And it's also important to note who "they" is. In the post-crisis era, the "they" is far more foreign than domestic. As noted in October 2014 in reviewing some marvelous work by Zoltan Poszar, then of the Treasury Department's Office of Financial Research, trying to literally map out the wholesale format, it was clear that resources had shifted overseas.
That would suggest whatever is left outside of this domestic focus is quite susceptible to essentially eurodollar financial considerations - perhaps offering another compelling explanation as to why the global dollar short is so asymmetric in 2014 compared with even 2013 and prior. And while that may seem to be a better place domestically, I think the opposite interpretation is more appropriate given that the domestic system has been seriously eroded and that the foreign system now having moved away from "eurodollar Europe" to who knows what in its place.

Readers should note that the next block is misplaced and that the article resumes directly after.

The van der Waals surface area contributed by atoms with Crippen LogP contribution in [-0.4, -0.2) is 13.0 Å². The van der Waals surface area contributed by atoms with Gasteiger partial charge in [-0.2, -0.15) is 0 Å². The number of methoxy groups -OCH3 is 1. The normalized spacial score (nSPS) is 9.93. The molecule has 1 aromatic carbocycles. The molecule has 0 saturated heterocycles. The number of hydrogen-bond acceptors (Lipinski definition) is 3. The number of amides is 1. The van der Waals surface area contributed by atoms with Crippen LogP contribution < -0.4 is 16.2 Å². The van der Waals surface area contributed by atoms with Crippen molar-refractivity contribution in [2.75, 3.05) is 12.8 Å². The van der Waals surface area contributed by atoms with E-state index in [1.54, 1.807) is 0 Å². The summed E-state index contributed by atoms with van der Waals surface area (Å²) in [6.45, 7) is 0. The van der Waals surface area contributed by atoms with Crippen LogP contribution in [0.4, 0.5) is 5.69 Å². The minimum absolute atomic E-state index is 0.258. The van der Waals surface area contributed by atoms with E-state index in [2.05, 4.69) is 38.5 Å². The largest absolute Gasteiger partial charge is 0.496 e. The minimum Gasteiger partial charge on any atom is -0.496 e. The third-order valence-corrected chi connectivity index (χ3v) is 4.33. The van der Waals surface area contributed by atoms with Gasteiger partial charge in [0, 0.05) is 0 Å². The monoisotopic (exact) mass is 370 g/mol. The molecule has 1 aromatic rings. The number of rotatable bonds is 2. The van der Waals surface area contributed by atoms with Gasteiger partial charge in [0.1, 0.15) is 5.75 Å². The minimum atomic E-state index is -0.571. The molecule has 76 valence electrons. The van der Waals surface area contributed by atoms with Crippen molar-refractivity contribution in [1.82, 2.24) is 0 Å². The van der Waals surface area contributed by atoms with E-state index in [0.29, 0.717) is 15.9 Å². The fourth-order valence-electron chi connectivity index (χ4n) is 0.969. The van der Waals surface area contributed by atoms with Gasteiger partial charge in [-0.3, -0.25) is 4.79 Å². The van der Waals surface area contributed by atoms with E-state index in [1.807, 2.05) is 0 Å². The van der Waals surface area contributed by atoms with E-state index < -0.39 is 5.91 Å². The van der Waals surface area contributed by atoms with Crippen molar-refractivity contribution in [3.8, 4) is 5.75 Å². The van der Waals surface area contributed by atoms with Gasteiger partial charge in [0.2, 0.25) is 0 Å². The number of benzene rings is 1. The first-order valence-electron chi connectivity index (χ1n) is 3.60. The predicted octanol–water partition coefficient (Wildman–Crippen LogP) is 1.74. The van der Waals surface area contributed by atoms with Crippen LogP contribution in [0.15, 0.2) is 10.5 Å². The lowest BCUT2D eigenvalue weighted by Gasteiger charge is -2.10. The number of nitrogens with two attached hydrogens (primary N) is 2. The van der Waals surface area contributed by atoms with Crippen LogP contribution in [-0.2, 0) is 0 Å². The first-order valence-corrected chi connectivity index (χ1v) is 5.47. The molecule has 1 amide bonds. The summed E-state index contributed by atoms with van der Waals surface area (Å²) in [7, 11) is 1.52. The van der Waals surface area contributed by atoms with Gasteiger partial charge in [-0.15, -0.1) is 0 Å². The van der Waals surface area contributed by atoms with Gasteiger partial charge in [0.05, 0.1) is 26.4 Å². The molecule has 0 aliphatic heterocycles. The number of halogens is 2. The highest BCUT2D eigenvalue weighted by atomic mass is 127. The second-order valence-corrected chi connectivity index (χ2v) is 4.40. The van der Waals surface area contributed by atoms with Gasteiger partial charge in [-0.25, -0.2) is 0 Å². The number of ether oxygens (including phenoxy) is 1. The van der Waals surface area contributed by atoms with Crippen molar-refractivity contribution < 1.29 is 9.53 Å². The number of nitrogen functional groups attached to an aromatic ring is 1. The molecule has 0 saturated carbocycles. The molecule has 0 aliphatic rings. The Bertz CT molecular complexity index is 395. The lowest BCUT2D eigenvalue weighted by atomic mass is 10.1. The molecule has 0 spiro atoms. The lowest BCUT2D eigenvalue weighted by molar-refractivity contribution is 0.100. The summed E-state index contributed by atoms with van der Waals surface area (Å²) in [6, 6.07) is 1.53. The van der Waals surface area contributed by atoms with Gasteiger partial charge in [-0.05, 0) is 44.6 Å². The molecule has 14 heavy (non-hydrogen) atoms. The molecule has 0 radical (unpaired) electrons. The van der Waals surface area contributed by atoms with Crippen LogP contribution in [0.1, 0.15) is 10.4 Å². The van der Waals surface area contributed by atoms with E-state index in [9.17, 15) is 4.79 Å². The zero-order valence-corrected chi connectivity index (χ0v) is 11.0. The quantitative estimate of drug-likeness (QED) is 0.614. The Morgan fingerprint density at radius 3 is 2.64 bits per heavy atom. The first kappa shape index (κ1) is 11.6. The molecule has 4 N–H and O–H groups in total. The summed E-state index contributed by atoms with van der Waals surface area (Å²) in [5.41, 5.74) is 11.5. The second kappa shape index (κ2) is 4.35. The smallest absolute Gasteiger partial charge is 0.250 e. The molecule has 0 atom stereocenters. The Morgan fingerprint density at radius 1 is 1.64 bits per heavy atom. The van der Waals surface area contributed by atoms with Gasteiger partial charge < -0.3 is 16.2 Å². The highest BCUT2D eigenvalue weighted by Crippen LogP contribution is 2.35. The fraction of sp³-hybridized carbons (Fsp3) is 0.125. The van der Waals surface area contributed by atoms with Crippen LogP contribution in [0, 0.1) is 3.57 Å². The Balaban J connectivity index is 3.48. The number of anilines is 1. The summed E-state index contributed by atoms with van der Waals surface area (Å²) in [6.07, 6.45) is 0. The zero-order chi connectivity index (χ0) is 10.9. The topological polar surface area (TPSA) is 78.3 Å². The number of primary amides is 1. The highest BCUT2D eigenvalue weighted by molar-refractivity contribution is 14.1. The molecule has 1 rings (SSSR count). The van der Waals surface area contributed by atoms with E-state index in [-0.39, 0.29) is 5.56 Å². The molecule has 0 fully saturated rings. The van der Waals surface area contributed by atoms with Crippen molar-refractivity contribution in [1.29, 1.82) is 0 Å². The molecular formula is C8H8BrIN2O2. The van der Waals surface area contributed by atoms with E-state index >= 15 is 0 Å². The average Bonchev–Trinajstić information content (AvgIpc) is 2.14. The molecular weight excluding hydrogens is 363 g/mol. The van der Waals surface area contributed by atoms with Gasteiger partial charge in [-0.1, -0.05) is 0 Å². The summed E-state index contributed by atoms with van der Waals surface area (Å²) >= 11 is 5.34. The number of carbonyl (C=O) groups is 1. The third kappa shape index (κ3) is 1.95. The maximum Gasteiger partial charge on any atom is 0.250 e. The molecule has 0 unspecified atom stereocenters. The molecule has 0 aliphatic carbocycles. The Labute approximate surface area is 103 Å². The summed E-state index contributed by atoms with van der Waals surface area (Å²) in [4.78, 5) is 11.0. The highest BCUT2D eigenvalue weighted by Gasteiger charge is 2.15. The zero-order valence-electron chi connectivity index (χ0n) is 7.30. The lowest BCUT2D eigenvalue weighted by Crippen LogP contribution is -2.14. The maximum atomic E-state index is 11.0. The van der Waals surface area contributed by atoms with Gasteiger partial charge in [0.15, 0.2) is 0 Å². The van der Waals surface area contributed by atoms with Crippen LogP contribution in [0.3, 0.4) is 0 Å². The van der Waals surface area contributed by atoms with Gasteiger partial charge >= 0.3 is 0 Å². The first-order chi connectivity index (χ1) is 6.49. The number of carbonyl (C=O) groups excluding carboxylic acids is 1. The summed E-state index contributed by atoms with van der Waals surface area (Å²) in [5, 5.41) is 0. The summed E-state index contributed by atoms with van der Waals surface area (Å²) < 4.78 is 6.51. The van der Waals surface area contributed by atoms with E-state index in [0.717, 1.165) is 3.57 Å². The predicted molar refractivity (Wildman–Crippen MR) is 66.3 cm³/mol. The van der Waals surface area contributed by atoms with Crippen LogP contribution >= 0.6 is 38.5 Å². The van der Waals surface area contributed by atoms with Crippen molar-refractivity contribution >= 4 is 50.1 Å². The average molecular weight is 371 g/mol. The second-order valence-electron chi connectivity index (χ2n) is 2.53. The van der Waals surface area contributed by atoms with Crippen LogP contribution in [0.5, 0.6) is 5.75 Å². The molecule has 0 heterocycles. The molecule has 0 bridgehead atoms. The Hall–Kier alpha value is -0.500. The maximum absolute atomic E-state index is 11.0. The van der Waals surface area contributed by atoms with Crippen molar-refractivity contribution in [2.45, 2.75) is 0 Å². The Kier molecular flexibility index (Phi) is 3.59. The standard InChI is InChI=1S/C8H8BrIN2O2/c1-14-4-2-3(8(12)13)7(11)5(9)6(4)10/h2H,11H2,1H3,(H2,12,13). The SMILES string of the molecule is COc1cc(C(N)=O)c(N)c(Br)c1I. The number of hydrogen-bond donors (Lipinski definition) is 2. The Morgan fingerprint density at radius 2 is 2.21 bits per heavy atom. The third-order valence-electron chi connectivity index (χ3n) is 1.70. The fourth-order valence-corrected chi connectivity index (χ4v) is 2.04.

Again, I think there is a great deal of merit in how Mr. Pozsar presents his view, but that it is still dangerously incomplete (again, with much respect for the tremendous effort and what was accomplished). I would include in that criticism the continued tendency to stylize and compartmentalize (which may just be unavoidable), not just in the global dollar system as presented here but also the dealer system which for some reason always seems to split securities "flow" from derivatives (they are all one) and to assume dealers are neutral (always a matched book).